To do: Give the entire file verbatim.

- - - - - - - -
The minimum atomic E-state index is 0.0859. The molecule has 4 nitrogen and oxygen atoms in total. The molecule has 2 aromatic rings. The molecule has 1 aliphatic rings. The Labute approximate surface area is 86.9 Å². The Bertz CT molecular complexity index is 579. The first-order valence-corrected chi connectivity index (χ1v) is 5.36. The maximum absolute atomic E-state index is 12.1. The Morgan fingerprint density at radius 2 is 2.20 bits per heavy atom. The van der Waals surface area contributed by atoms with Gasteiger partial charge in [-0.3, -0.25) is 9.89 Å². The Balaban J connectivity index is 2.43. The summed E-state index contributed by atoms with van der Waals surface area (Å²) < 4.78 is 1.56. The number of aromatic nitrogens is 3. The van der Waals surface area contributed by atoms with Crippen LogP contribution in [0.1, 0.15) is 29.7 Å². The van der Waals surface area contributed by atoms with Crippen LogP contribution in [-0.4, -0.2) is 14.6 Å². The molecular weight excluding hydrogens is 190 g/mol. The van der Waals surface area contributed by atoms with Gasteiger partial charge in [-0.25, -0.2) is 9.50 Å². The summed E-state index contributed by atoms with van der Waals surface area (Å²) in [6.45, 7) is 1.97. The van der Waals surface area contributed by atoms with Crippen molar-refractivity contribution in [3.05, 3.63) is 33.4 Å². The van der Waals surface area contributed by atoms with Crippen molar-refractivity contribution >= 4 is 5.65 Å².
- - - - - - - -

The minimum atomic E-state index is 0.0859. The molecule has 4 nitrogen and oxygen atoms in total. The molecule has 2 aromatic rings. The molecule has 1 aliphatic rings. The Labute approximate surface area is 86.9 Å². The Bertz CT molecular complexity index is 579. The first-order valence-corrected chi connectivity index (χ1v) is 5.36. The maximum absolute atomic E-state index is 12.1. The Morgan fingerprint density at radius 2 is 2.20 bits per heavy atom. The van der Waals surface area contributed by atoms with Gasteiger partial charge in [-0.3, -0.25) is 9.89 Å². The Balaban J connectivity index is 2.43. The summed E-state index contributed by atoms with van der Waals surface area (Å²) < 4.78 is 1.56. The number of aromatic nitrogens is 3. The van der Waals surface area contributed by atoms with Crippen LogP contribution in [0.1, 0.15) is 29.7 Å². The van der Waals surface area contributed by atoms with Crippen LogP contribution in [-0.4, -0.2) is 14.6 Å². The molecular weight excluding hydrogens is 190 g/mol. The van der Waals surface area contributed by atoms with Gasteiger partial charge in [-0.25, -0.2) is 9.50 Å². The summed E-state index contributed by atoms with van der Waals surface area (Å²) in [6.45, 7) is 1.97. The van der Waals surface area contributed by atoms with Crippen molar-refractivity contribution in [3.05, 3.63) is 33.4 Å². The van der Waals surface area contributed by atoms with Crippen molar-refractivity contribution >= 4 is 5.65 Å².